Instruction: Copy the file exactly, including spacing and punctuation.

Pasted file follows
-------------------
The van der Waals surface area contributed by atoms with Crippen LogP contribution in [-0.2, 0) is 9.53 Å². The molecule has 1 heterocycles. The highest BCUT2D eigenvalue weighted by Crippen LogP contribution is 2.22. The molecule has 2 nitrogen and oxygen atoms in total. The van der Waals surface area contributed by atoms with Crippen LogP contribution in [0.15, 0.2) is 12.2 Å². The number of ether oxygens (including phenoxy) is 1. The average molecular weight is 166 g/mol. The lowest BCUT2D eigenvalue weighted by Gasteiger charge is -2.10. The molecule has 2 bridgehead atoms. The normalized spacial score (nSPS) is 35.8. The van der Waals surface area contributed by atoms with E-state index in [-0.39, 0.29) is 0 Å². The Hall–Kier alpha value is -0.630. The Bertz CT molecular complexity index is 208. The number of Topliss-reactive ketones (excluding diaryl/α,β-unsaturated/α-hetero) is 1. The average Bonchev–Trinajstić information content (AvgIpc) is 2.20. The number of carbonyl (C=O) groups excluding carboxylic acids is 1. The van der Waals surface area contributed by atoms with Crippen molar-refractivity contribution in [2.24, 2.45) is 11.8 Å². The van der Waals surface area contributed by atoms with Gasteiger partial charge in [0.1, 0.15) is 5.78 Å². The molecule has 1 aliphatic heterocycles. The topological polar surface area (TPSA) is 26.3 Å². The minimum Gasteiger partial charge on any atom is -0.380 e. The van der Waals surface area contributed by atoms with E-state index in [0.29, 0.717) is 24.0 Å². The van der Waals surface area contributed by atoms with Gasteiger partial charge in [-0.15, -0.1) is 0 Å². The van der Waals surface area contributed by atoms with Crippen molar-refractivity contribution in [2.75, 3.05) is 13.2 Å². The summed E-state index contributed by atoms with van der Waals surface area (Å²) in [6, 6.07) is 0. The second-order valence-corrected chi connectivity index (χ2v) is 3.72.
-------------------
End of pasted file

The van der Waals surface area contributed by atoms with Crippen LogP contribution in [-0.2, 0) is 9.53 Å². The molecule has 1 heterocycles. The highest BCUT2D eigenvalue weighted by Crippen LogP contribution is 2.22. The molecule has 2 nitrogen and oxygen atoms in total. The van der Waals surface area contributed by atoms with Crippen LogP contribution in [0.15, 0.2) is 12.2 Å². The number of ether oxygens (including phenoxy) is 1. The average molecular weight is 166 g/mol. The lowest BCUT2D eigenvalue weighted by Gasteiger charge is -2.10. The molecule has 2 bridgehead atoms. The normalized spacial score (nSPS) is 35.8. The van der Waals surface area contributed by atoms with E-state index in [-0.39, 0.29) is 0 Å². The Hall–Kier alpha value is -0.630. The Bertz CT molecular complexity index is 208. The number of Topliss-reactive ketones (excluding diaryl/α,β-unsaturated/α-hetero) is 1. The average Bonchev–Trinajstić information content (AvgIpc) is 2.20. The number of carbonyl (C=O) groups excluding carboxylic acids is 1. The van der Waals surface area contributed by atoms with Crippen molar-refractivity contribution in [2.24, 2.45) is 11.8 Å². The van der Waals surface area contributed by atoms with Gasteiger partial charge in [0.1, 0.15) is 5.78 Å². The molecule has 1 aliphatic heterocycles. The topological polar surface area (TPSA) is 26.3 Å². The minimum Gasteiger partial charge on any atom is -0.380 e. The van der Waals surface area contributed by atoms with E-state index in [0.29, 0.717) is 24.0 Å². The van der Waals surface area contributed by atoms with Gasteiger partial charge in [-0.15, -0.1) is 0 Å². The van der Waals surface area contributed by atoms with Crippen molar-refractivity contribution in [2.75, 3.05) is 13.2 Å². The summed E-state index contributed by atoms with van der Waals surface area (Å²) in [6, 6.07) is 0. The second-order valence-corrected chi connectivity index (χ2v) is 3.72.